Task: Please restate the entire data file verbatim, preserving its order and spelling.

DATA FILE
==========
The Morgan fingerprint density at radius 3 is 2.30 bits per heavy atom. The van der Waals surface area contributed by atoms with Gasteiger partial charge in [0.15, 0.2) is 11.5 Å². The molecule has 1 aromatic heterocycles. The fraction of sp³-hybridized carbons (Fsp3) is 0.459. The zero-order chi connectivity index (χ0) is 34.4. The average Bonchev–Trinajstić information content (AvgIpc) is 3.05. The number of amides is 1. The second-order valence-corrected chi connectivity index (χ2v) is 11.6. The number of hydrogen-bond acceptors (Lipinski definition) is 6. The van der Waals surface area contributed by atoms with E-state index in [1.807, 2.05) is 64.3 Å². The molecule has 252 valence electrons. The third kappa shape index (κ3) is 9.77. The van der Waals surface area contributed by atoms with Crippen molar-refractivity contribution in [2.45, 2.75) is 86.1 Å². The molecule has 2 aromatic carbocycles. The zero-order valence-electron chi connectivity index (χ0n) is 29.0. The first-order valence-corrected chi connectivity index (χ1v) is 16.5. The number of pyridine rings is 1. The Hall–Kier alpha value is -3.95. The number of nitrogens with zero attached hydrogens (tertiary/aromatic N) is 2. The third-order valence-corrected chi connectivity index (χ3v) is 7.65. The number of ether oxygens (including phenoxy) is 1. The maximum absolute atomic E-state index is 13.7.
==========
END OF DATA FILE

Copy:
The Morgan fingerprint density at radius 3 is 2.30 bits per heavy atom. The van der Waals surface area contributed by atoms with Gasteiger partial charge in [0.15, 0.2) is 11.5 Å². The molecule has 1 aromatic heterocycles. The fraction of sp³-hybridized carbons (Fsp3) is 0.459. The zero-order chi connectivity index (χ0) is 34.4. The average Bonchev–Trinajstić information content (AvgIpc) is 3.05. The number of amides is 1. The second-order valence-corrected chi connectivity index (χ2v) is 11.6. The number of hydrogen-bond acceptors (Lipinski definition) is 6. The van der Waals surface area contributed by atoms with E-state index in [1.807, 2.05) is 64.3 Å². The molecule has 252 valence electrons. The third kappa shape index (κ3) is 9.77. The van der Waals surface area contributed by atoms with Crippen molar-refractivity contribution in [2.45, 2.75) is 86.1 Å². The molecule has 2 aromatic carbocycles. The zero-order valence-electron chi connectivity index (χ0n) is 29.0. The first-order valence-corrected chi connectivity index (χ1v) is 16.5. The number of pyridine rings is 1. The Hall–Kier alpha value is -3.95. The number of nitrogens with zero attached hydrogens (tertiary/aromatic N) is 2. The third-order valence-corrected chi connectivity index (χ3v) is 7.65. The number of ether oxygens (including phenoxy) is 1. The maximum absolute atomic E-state index is 13.7.